During last year’s New Malden Festival, the founders of the Korean Information Centre, Bona Shin and Glenna Debosco, hosted an evening looking at the experiences of North Korean refugees in New Malden. The event was a valuable opportunity for local residents and others to raise their awareness of this small community in their midst, and the event was repeated this year.
There were two interesting changes from the event that took place last year. First, the Liaison Officer from the police force was dressed in civvies rather than uniform. This represented a change in Glenna DeBosco’s working practice that has been driven by her experience in the job: North Korean refugees understandably do not trust uniforms.
Secondly, and more importantly, instead of a representative from a foreign NGO going over familiar ground on North Korean human rights and the situation on the border, we had three North Korean refugees on the panel who were prepared to tell us some of their esperiences. This was welcome. Apart from the occasional newspaper article where a journalist gets to meet a refugee to tell their story, the general public has little opportunity to meet these people.
Apart from the high-profile Kim Joo-il, who seems to have no fear in speaking out against the regime, and who is trying to get his Free-NK newspaper distributed into North Korea, North Korean refugees in the UK – of whom around 600 are in New Malden – keep their heads down. The three refugees on the panel did not give their names, and members of the audience were asked not to take photographs. This is because family members back in North Korea are at risk from the authorities.
In a recent security breach, a refugee in the UK wanted to get a message to his family in North Korea. The plan was to record a voice message which would be sent by SMS text message using a Chinese mobile network which extends a couple of kilometres into Korean territory. The mobile phone with the text message fell into the hands of the authorities, and as a result the intended recipients were identified. We do not know what happened to those recipients, but what we do know is that the North Korean authorities put together a propaganda DVD in which defectors’ relatives still in North Korea appealed to them to come home.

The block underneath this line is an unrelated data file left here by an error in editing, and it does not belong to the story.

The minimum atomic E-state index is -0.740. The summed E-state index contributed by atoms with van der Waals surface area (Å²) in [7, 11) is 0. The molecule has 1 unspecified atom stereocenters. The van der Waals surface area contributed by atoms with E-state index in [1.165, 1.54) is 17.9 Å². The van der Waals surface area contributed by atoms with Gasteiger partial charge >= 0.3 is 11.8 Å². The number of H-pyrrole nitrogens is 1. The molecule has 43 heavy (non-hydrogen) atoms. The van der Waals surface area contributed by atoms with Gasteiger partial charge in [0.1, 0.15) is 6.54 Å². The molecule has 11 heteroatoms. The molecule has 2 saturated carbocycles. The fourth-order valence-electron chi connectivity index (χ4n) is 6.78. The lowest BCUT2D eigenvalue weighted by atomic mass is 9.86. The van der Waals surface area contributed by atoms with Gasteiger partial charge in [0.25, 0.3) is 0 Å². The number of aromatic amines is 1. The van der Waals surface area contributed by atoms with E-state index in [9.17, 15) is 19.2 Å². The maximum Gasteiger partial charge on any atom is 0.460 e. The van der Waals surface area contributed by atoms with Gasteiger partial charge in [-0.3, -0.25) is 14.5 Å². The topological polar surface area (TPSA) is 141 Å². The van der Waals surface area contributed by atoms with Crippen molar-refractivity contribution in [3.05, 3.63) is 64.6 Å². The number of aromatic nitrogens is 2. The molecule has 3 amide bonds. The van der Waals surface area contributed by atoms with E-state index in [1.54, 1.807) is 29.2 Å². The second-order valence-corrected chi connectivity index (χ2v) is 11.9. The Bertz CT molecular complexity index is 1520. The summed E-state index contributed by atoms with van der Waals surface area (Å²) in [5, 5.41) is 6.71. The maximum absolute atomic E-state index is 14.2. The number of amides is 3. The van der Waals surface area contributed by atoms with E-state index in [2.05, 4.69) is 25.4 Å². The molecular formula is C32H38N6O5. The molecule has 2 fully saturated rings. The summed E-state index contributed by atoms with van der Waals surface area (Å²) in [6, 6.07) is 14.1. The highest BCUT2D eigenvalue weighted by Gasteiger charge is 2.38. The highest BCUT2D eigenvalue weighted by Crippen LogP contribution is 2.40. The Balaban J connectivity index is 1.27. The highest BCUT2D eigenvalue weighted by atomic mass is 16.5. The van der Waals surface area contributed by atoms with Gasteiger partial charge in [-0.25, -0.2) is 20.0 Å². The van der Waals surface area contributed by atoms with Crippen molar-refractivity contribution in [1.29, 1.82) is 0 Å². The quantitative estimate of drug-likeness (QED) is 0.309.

Another related risk that the North Korean refugees face is that, once the DPRK authorities in the embassy discover the identity of a refugee in the UK and link them to family members back in DPRK, they are able to put pressure on the refugee to co-operate, so that family members are not punished. Such co-operation is likely to be in the form of acting as informer on fellow refugees in New Malden.
In such circumstances, it is understandable if individual refugees are unwilling to step forward onto a public stage. And the three refugees present did not disclose their names. Two of them were introduced as Mr Lee and Mr Kang, and let’s say the third was Mr Pak. Each had very different experiences which demonstrates that a one-size-fits-all approach will not work. Mr Lee was originally settled by the border service in Bolton before moving to New Malden. After many battles with the Home Office (they managed to lose his paperwork) he managed to get a UK passport and had recently visited his daughters in South Korea. The three of them had crossed into China together, but had then separated from each other to maximise the chance that at least one of them would evade the authorities.
Mr Pak had been settled near other North Koreans in a rough area of Newcastle where you had to stay indoors after 4pm to avoid marauding thugs. His housemates included drug dealers from Eastern Europe. Word of a Korean community in New Malden had reached Newcastle, and Mr Pak travelled to South-West London to investigate. On finding the conditions less dangerous than Newcastle, he reported back to his fellow North Koreans and they subsequently moved south too.
Mr Kang still has unofficial status in the UK, and will shortly be regularising his position by claiming asylum. He has survived for six years in this country without benefits.
We found out about some of their day-to-day problems – from how to sign up with a family doctor, via what to do when you get a speeding fine to the much more personal: how to deal with loneliness.
What was touching about the discussion was the fact that some of these stories were being told in public for the first time: not even Shin Bona knew in advance what anecdotes were going to spill out. And it was nice to see some laughter too: Mr Kang was almost persuaded to sing for us – he declined on the basis that the guitar was not tuned, but Bona promised to try to get him to sing at the Open Mike behind the Kingston Environment Centre, home of the Korean Information Centre, the following Saturday.
The evening was over too quickly, and it would have been nice to share dinner with them all. What was encouraging, though, was the number of people who wanted to talk to the panelists afterwards, to extend offers of friendship and assistance. This is precisely what this evening was designed to bring out, and it is to be hoped that another similar opportunity will be found soon.
The discussion event North Korean Friends and Their Stories took place on 17th September at the Malden Centre in Blagdon Road as part of the 2015 New Malden Arts Festival organised by Theatre 4 All.